University’s projected enrollment decline of 5,000 over the next decade could require a $75 million adjustment to annual budget
By Don Smith, WV Press Association
Editor’s note: This is the second in a series of articles from a WV Press Association interview with WVU President Gordon Gee on the State of West Virginia University. See article one here
MORGANTOWN, W.Va. — West Virginia University’s President Gordon Gee and his administration have a vision of the future:
WVU will be a small institution with fewer employees and fewer programs.
The reduction is a reality and has started; however, the details of the plan — the final who, what and where — have not been determined, or at least shared.
Only the “why” is clear: a decline in student enrollment and the related revenue loss.
Vice President for Strategic Initiatives Rob Alsop, who gave the budget update following President Gee’s recent announcement of a $35 million budget deficit, said it wasn’t the administration’s predetermined goal to make WVU a smaller university and that the decisions being made are based on projects of declining enrollment and revenue over the next decade.
“We take no joy about planning to be a smaller institution with fewer employees and fewer programs, but it is something we need to do,” Alsop said during his budget update.
“Our model shows … that WVU needs to adjust our margin by at least $75 million over the next five to seven years … if we see the potential enrollment decline of 5,000 over the next decade.”
The administration is focused on those projections, knowing WVU has already experienced a 5,000-student drop in enrollment: The university had more than 31,000 students in 2014. This year, that enrollment number is down to just over 26,000.
Gee said WVU must face reality and make tough decisions.
“We have to always be realistic about where we are … When there are fewer number of students, you have to deal with that reality,” Gee said, explaining the administration is developing a plan to allow the university to better serve a smaller student population.
“We know fundamentally we’ll have fewer programs and fewer people, but we will have a stronger institution. That is the issue,” Gee said.
Details of WVU’s “Management Improvement Plan” — a $35 million reduction in expenses for 2024 — have not been released.
In terms of 2023, Alsop said, “We are leveraging some one-time monies to fill our budget gap that are not available on a sustainable and ongoing basis for FY ’24 and beyond. We think, best case … we will deploy about $19 million of our cash reserves in fiscal year 2023. … If we do nothing for fiscal year 2024 to reduce our expenses, we are looking at a loss somewhere around $30 million in cash for next year, and we do not have the reserves to burn through that amount of money in cash.”
WVU had already put a spending freeze in place. This month, it announced the University’s Information Technology Services and Health Sciences Information Technology Services would merge by July 1. Additionally, university employees were told they could no longer purchase copiers, printers, and related supplies independent of WVU’s managed print program.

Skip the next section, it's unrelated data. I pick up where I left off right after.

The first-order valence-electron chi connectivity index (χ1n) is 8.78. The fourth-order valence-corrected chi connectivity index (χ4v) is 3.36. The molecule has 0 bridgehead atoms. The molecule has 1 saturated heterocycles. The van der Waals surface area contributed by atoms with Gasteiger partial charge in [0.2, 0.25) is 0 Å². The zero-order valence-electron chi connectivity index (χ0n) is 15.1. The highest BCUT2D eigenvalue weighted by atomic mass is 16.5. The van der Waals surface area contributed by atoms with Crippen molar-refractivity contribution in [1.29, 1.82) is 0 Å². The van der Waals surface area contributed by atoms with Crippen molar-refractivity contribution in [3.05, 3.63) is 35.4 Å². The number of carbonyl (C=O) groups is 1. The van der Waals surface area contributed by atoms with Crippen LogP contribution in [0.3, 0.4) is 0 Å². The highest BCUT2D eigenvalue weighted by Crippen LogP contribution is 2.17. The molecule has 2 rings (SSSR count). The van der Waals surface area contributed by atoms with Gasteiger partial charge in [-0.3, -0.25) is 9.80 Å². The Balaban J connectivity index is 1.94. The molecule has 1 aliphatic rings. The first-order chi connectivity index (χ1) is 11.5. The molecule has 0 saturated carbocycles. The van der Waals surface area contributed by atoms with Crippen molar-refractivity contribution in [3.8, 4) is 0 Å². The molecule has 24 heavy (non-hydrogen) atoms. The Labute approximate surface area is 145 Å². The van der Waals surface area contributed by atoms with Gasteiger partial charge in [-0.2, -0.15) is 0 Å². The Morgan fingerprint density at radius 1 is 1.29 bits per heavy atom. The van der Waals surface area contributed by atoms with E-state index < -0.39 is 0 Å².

There has been no indication when the entire management plan will be released.
“We still are working through many aspects of our modeling and projections; however, we are committed to engaging with our campus community throughout the process and will share more in the coming weeks regarding Fiscal Year 2024, Alsop said. “Fiscal year 2024 will be a transitional year. We can’t snap our fingers and reduce $35 million of expenditures overnight.”
While changes, personnel cuts and job losses aren’t clear, Alsop said changes would be strategic, and not just across the board cuts with each department asked to make the same cuts.
Alsop made it clear that WVU needs to address more than just the budget deficit.
“We need to generate monies to make strategic investments in our people so that our faculty have great pathways, and we appropriately resource our programs moving forward. Our goal is not only to have a balanced budget where, if one thing goes wrong, we’re talking about cutting or not able to invest, but we want to have the ability to consistently make new strategic investments of around $15 million a year, investing in our people and our programs to keep WVU vibrant. … If we starve every program with across-the board cuts and no investments, we will be doing a disservice to this institution.”
Speaking with WV Press, Gee said recognizing program, faculty and staff value to the university is a key in securing WVU’s future.
“There is always a balance. Being an institution that supports multiple roads for making sure that people are successful …is exactly what we are about. I think that we need to reward our faculty differently. I believe those who teach and teach well should be rewarded accordingly.”
Gee said a structured approach of recognizing and rewarding faculty might not be the best system. “We want each of you, as an individual, to be recognized for all the wonderful things you are doing and the value you bring to the university.”
Gee said WVU has a chance to be a university that finally values its faculty for “what you are, not simply what you do in some sort of structured approach that has existed.”
In terms of declining enrollment and financial challenges, both Gee and Alsop pointed out that all universities are facing the same issues. Several universities have announced similar enrollment and financial situations.
Earlier this month, Penn State University President Neeli Bendapudi shared a memo with college and campus leaders detailing Penn State’s current financial situation and the challenges facing units across the University as it works through the difficult fiscal environment.
Bendapudi said Penn State currently has a $140 million structural budget deficit within its $3 billion Education and General (E&G) Funds budget.